The body is a feedback system, so the more a witness enacts nervous behaviors, the more the body floods with adrenaline, which just makes them more nervous! If the witness tends to have nervous gestures, try to substitute something that is less distracting. For instance, slow calf stretches during testimony can be less intrusive and have the added benefit of burning off some of that distracting adrenaline. Or, have your witness channel that energy by bending a paperclip under the table (out of view of the deposition camera or jury).
Eye contact is one of the fundamental ways human beings relate to one another, so it’s no surprise that this is an important factor for jurors when judging a witness’ credibility. Witnesses who avoid eye contact with the attorney or jury tend to be evaluated as less credible than those who give consistent, confident eye contact. A long history of research has shown that a lack of eye contact, such as looking down and away, or having quick, darting eye movements, can be perceived by jurors as the witness being distracted, unengaged, or deceptive. Comparatively, witnesses who give direct eye contact are evaluated as confident, knowledgeable, open, and engaging.
There are two important areas that need to be addressed to improve eye contact: focus and breadth. One of the things that inexperienced public speakers, including witnesses in a trial, have the most trouble with is giving direct eye contact. Giving direct eye contact to an attorney or the jurors in the box is intimidating and can make witnesses extremely nervous. If a witness is having trouble giving eye contact to jurors, consider having him focus on a point just above the jurors’ heads or on their nose and mouth. This gives a witness a less intimidating place to look at while still offering the illusion of eye contact for jurors, and allows the witness to work up to actual eye contact.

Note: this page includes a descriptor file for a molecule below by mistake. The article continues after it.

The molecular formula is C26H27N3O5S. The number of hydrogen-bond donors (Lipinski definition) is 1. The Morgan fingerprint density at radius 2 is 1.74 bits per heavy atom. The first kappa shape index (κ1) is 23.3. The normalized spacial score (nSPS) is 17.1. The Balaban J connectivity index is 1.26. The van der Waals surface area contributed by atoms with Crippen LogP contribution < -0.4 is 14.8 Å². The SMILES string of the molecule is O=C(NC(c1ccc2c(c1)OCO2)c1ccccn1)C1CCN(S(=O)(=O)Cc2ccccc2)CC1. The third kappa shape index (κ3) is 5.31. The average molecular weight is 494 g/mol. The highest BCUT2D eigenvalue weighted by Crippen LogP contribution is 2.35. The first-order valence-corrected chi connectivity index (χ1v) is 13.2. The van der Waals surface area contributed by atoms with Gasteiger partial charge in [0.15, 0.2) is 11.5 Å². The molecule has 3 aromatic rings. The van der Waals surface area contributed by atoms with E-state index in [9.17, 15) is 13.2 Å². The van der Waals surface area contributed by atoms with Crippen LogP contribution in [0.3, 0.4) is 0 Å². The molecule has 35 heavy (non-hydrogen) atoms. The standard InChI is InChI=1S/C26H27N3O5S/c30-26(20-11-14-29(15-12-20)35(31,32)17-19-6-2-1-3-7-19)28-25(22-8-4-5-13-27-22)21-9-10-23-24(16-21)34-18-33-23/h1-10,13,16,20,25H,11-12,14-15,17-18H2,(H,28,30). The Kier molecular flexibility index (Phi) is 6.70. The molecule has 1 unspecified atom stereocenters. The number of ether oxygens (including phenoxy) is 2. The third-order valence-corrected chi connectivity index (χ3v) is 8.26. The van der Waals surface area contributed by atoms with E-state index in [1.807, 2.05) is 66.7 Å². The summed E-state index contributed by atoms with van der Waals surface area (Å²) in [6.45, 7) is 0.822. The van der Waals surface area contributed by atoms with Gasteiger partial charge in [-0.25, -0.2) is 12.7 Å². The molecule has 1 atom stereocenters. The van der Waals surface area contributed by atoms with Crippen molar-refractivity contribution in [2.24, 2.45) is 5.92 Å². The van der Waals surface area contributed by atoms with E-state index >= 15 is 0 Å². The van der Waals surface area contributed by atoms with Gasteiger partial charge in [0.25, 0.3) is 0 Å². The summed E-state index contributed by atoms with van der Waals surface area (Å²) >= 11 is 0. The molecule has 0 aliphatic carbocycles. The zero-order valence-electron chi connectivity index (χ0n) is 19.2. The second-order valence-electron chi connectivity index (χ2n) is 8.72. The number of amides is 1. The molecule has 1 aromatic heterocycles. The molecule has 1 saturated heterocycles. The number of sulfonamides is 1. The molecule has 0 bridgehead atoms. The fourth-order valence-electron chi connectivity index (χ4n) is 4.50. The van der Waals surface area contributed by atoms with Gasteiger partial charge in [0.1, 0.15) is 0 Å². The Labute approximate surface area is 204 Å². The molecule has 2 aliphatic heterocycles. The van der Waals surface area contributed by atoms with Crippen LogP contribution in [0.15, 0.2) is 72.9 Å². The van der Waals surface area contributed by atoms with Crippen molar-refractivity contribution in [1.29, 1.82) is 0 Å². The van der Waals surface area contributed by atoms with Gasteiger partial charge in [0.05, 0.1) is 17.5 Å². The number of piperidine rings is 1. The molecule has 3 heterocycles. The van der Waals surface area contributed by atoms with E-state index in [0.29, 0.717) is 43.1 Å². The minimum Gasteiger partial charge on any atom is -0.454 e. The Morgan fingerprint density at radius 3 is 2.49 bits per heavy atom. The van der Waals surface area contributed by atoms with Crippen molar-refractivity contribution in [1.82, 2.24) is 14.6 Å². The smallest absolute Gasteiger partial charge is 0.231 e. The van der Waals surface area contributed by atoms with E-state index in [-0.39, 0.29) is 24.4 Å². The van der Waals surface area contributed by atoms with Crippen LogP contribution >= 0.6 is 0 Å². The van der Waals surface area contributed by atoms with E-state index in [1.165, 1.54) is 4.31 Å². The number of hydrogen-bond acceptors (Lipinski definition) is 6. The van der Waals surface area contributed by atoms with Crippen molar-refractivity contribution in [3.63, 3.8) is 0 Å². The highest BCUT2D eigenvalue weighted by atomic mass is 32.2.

However, you’ll want to caution the witness from picking one specific juror as his anchor of focus; this speaks to our second point – breadth. It is tempting for nervous witnesses to select one juror to focus on, as one person is less intimidating than a whole group. However, as we have heard directly from jurors in post-trial interviews, this can make that one juror feel very uncomfortable, while causing others to feel excluded from the conversation. To fix this issue, have witnesses scan the entire jury when talking, spreading eye contact to various jurors. Furthermore, make sure the witness isn’t only talking to the jury – the attorney is also part of the conversation. As a rule of thumb, on shorter answers, it is OK for a witness to focus her eyes on the attorney; on longer answers, she can begin by looking at the attorney, and then include the jury with a slight turn of her head and a scan of their eyes. [More on courtroom eye contact best practices here.]
Again, there’s a cycle to these behaviors: if a witness gives good eye contact and engages with the jury, the jury is more likely to engage in return, which has the added benefit of helping to make the witness less nervous.
Dry Eyes / Dry Mouth